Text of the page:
The Jiu-Jitsu Lifestyle

It aint easy finding that perfect balance between family, work, school and Jiu-Jitsu. It's even more amazing when you consider that training in Jiu-Jitsu in Lincoln, Nebraska is almost like being a part of a sub-culture. Most likely, none of your friends or family members really know what Jiu-Jitsu is. And if they actually know it's Jiu-Jitsu rather than Karate, they really don't understand what it is you do. Bakari Akil posted a funny write-up on his blog, Jiu-Jitsu 365, about how his folks responded to his recent belt promotion. I've gotten to the point where I just tell people I practice martial arts.

My point is that you're not using your valuable time to take part in something that everyone can relate to. Around here, relatively speaking, only a handful of people know what Jiu-Jitsu is. The last time I had to ask for a Saturday off from work for a Jiu-Jitsu tournament, I got some pretty strange looks. If we were all on an intramural basketball team, most people wouldn't bat an eye at the amount of time dedicated to our training.

A couple of weeks ago, Elyse Goldberg posted the first video of a series on her blog, Gringa BJJ. This short documentary, Jiu-Jitsu: Lifestyle, got me thinking about how Jiu-Jitsu has affected and even changed my life. Of course this is nothing new to anyone who trains in Jiu-Jitsu. It is truly an addiction.

The documentary profiles Virginia Commonwealth University Students and Richmond Jiu-Jitsu athletes as they try to find the balance between work, family and their love for the sport. They talk about various aspects of their training and teaching style, and different events they've competing in.

It brings home the reality that there are so many similarities to all of us as we work towards finding that balance in our lives. It always amazes me when I think about the diverse group of individuals we have at our school and how each of us makes it work in our individual lives.

Jiu-Jitsu: Lifestyle (1 of 3)

Jiu-Jitsu: Lifestyle (2 of 3)

Jiu-Jitsu: Lifestyle (3 of 3)


Brent said...

that is a very well put together documentary.
a great quote near the end: "jiu jitsu is one of those places where the analytical side and the artistic side work together."
too often those are dichotomized. yet in jiu jitsu, they have to be in conjunction-great insight.

Aaron H said...

I am only halfway through the first video, but I can already tell that this is toughing a nerve. I think most of us, if not all of us feel the same passion that these brothers and sisters are exuding in their interviews. We come in for different reasons but seek the same results as one and other. We have compassion for eachother and make new and lasting relationships. We are all optimistic of where Jiu Jitsu is taking us in our life's journey. This is the part of Jiu Jitsu that I never expected, but love just as much as learning new moves and techniques. I think it would be very interesting to have us do something like this to pull that raw emotion out of all of us without sugercoating anything. We all have unique stories. Very powerful stuff!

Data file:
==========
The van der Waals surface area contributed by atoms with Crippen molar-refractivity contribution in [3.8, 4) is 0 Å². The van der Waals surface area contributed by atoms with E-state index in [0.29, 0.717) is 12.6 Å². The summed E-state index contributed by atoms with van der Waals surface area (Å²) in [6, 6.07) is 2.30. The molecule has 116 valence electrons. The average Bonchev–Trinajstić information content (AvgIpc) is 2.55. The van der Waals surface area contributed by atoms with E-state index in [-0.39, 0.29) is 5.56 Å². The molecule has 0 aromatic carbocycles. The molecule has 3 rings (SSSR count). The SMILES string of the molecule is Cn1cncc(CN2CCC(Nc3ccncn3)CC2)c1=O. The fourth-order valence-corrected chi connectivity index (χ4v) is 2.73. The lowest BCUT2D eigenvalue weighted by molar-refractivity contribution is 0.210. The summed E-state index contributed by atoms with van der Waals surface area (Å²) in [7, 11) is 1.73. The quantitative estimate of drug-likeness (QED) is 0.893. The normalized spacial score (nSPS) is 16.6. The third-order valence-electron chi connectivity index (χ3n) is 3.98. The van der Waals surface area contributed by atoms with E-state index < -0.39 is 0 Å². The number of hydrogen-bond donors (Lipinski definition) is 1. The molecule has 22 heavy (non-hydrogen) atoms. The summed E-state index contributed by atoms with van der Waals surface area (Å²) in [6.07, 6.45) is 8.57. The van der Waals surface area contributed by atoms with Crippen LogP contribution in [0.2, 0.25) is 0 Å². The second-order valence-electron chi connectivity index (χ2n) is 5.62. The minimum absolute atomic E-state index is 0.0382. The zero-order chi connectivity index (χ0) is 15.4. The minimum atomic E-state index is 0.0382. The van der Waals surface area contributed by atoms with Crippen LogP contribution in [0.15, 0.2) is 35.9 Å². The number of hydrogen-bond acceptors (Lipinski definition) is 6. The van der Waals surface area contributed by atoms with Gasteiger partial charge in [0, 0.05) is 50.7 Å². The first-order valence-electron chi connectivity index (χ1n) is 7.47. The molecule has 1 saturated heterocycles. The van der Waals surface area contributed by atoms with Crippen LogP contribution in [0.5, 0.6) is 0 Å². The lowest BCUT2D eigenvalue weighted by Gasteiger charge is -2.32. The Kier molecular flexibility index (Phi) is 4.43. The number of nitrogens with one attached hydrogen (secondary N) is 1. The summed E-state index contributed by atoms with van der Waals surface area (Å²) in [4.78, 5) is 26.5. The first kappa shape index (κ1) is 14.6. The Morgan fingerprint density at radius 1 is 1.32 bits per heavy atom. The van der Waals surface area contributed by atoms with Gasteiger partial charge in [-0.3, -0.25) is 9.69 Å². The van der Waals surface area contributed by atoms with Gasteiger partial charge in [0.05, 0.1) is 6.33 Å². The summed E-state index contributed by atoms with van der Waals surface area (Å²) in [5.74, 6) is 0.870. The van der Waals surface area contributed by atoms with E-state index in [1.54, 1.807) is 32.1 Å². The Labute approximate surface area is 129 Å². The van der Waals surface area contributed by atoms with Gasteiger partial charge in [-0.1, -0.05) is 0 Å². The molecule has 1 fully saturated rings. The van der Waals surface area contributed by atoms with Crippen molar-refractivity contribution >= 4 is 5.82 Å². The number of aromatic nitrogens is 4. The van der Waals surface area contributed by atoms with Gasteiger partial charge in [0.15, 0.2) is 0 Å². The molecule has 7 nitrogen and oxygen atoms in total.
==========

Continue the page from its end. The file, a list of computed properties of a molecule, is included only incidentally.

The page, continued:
Georgette said...

I'm hoping my marriage endures my passion! Very few people understand if they're not in it themselves. I'm lucky my husband took it up (a few months after I did) and he's amazingly supportive.

Conan said...

Aaron, I've given some serious thought to producing our own home grown documentary on this topic. After seeing this one, I'm certain I want to do this. Since my two previous documentaries have been focussed on our downtown homeless folks, a Jiu-Jitsu video should prove to be an exciting change of pace. I know you're in to videography also, so we'll have to bounce some ideas off of eachother.

Georgette, although my wife would never dream of taking up Jiu-Jitsu, thankfully she's been extremely supportive and understanding. One thing that I think is funny is that every time I've been injured, she asks me if I'm going to quit.

Anonymous said...

I think a documentary would be cool Sensei. Since being here, I have always wondered what drives people to do this and what sacrifices they make. I can't tell people I do Jiu-jitsu because that means very little to most people out there. I usually say submission wrestling and hope that paints a decent mental picture. My friends here at work see it as rolling around with sweaty men, and I actually take grief for it. My wife hates it because she is the test person for my new moves. She does ask me every time, who I tapped and if I got tapped. In some quasi twisted way, she cares I think. My 3 yr old can do a Kimura and my 6 yr old almost choked out a nephew using a rear naked choke (we had a talk). I definitely think a documentary would be cool.

Andy S